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A mixture of hens, guinea fowl and rooster.


are in. Once you find that out, a quick investigation online will reveal more information about the type of seeds you are buying.


Preservation Being able to preserve your own


food is a huge step in becoming self- sufficient for the long-term. Canning, drying, smoking and salting are just some of the methods that the people who built this country used. Can- ning is the most widespread today, with millions of Americans still can- ning every year. You can preserve vegetables, fruits, soups and meats using glass jars. Probably the single most valuable book you can have on home canning is the Ball Blue Book. Canning is a great way to extend your larder using healthy vegetables grown on your own land. For those that are interested in local agriculture it doesn’t get any more local than that. Home canning requires a very small investment up front. Livestock is more interesting and


Keeping your fowl safe from predators is key. We have taken extra precaution by wrapping our mobile coup with a smaller plastic fence around the exterior.


varied than growing the garden. Each breed of livestock animals in the US has a breed association working for them, telling you how the animal is the greatest thing since sliced bread. Do your research. Just like plants in the garden some animals do not fare as well as others in different areas of the country. I feel a mini farm of 10 to 20 acres is best suited for rais- ing smaller livestock. Goats, sheep, chickens and rabbits are a smaller investment, easier to handle, require less feed and can live in much smaller spaces. These animals do not require large expensive cattle trailers or spe- cial head gates and equipment to work them. I am not going to recommend that


a mini farm have cattle. They are large animals and need more space than the 10 to 15 acres that is avail- able. Cattle are labor intensive and are a huge investment. For long-term self-sufficiency in a world with an un- certain future, artificial insemination would not be possible. That would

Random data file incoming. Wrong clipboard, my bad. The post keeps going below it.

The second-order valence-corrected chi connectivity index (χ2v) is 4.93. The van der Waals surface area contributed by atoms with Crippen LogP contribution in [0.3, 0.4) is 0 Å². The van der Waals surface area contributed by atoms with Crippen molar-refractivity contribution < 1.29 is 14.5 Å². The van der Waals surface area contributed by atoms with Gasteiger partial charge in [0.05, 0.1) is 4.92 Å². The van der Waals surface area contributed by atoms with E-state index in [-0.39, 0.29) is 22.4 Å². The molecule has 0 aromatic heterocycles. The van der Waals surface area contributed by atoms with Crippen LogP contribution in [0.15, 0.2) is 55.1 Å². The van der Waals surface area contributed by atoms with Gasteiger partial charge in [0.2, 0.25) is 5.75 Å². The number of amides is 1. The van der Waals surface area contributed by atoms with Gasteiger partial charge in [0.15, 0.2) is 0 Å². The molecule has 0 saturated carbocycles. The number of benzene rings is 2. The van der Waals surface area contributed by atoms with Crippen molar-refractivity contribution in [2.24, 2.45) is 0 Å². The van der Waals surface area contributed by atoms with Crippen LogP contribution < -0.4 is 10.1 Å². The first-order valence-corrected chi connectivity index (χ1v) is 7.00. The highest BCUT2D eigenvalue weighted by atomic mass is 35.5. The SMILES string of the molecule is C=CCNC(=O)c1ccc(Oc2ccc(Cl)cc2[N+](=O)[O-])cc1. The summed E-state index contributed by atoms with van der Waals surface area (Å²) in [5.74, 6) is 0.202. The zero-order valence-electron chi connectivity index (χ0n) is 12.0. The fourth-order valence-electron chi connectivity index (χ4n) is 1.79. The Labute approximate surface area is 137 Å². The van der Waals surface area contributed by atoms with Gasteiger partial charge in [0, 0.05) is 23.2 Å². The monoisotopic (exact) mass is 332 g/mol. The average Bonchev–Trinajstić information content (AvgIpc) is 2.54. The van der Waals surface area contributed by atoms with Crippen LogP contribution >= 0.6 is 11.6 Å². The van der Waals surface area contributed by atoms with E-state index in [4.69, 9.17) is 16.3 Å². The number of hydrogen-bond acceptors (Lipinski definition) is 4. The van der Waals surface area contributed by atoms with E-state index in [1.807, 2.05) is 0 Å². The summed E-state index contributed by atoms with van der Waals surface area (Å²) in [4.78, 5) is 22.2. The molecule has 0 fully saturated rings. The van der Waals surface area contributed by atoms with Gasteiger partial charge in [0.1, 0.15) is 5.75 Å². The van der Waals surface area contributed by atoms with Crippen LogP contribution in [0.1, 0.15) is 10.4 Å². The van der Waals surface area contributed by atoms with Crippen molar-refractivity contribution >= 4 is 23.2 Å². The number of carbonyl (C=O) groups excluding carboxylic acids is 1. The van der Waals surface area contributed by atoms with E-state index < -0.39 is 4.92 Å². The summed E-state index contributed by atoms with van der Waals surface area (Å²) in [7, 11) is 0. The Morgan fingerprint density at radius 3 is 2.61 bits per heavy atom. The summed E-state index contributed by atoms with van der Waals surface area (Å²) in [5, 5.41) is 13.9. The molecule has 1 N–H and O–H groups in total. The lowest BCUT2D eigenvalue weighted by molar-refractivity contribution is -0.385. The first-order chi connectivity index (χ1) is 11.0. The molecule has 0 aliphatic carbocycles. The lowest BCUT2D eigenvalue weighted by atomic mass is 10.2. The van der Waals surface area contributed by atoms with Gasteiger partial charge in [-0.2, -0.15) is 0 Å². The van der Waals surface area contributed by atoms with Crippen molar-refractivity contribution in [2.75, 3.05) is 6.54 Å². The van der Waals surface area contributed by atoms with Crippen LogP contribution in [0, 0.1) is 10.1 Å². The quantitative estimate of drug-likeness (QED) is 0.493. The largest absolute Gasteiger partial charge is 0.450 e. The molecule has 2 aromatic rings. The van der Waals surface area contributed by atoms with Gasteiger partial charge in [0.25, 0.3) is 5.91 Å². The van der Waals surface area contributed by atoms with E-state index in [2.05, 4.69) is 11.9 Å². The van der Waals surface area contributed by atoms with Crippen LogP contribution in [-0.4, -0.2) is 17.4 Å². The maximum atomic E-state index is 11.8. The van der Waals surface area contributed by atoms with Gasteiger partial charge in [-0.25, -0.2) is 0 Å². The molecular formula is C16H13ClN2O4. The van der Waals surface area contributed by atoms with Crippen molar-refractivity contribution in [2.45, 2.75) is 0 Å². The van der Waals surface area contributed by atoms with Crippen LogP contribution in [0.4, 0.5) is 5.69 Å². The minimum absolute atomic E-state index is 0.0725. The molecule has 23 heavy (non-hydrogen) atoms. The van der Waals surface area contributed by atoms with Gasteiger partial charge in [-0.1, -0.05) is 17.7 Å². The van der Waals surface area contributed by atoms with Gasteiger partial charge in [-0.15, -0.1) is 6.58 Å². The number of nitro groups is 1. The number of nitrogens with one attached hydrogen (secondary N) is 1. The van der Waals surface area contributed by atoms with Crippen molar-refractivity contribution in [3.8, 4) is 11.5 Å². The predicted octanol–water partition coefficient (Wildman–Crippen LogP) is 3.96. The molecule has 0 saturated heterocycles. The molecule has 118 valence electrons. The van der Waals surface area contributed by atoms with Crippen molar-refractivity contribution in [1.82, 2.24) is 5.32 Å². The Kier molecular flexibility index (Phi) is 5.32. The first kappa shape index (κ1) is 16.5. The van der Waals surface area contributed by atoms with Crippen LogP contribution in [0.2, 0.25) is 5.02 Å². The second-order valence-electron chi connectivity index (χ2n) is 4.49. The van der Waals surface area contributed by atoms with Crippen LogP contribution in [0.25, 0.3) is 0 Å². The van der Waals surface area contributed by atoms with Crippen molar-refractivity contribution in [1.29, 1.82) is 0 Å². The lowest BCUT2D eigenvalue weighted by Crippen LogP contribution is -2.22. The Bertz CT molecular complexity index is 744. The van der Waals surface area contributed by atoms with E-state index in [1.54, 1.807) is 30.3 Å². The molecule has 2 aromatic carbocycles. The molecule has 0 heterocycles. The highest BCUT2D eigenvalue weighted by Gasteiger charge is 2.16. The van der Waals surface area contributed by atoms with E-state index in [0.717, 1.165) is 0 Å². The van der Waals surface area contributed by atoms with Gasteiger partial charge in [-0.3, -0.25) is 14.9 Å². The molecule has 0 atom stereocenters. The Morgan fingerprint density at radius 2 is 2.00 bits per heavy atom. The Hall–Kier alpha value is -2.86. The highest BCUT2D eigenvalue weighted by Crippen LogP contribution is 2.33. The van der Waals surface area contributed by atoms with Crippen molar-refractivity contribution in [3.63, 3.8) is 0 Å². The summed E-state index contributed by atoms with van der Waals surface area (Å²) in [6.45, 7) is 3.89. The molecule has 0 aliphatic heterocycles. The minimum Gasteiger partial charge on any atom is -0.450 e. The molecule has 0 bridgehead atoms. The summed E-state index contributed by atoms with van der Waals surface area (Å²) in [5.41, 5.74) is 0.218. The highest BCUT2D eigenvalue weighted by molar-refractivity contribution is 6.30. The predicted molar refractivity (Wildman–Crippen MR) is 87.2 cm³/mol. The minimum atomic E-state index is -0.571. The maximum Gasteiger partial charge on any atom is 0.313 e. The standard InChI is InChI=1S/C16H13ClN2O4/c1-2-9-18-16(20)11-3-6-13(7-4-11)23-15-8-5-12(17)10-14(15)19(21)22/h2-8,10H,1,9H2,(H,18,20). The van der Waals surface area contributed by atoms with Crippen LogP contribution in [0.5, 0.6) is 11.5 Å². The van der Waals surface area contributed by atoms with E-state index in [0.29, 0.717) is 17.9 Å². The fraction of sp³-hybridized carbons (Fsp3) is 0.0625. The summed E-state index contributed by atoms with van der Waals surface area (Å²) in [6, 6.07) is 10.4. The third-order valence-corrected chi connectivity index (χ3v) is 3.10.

mean ownership of a bull. That adds more costs, which can be from several thousand dollars and up. As with many breeds of animals


in the United States, the breeding of animals for the show ring have in- creased the amount of inbreeding. We have seen a decline in the hardiness of many livestock breeds. While this is not a major problem during normal times, it can be when you are have lit- tle or no outside inputs as far as medi- cine and veterinary care. You want to pick animals that have easy births, multiple offspring, good mothering ability and can live on forage. My favorite breed of sheep for


long-term self-sufficiency is the Bar- bados black belly. Our farm switched from raising registered Suffolk sheep to Barbados, and have never regretted it. When lambing season came, the Suffolk sheep required constant su- pervision and many times help during labor. Barbados sheep are very inde- pendent. They usually twin with both lambs being born live. The young lambs are on their feet in an amaz- ingly short amount of time. Barba- dos are hair sheep, they are raised for their meat not their wool. Hair sheep do not have to be sheared like other breeds. They shed like other animals such as a dog. There are two prevalent goat


breeds in the United States. The Span- ish goat has been here since the Span- ish missionaries crossed our country. A newer breed is the boar goat. The boar goat has been bred heavily in the past 20 years and has displaced the Spanish goat as the most popular. Many Spanish and boar goats have been crossbred in order to find better genetics. The boar goat does not fare well in many areas of the country. It seems some areas climates are too hot for the animal to do well. The Spanish


30 REALITY CHECK • 2012 SPECIAL EDITION


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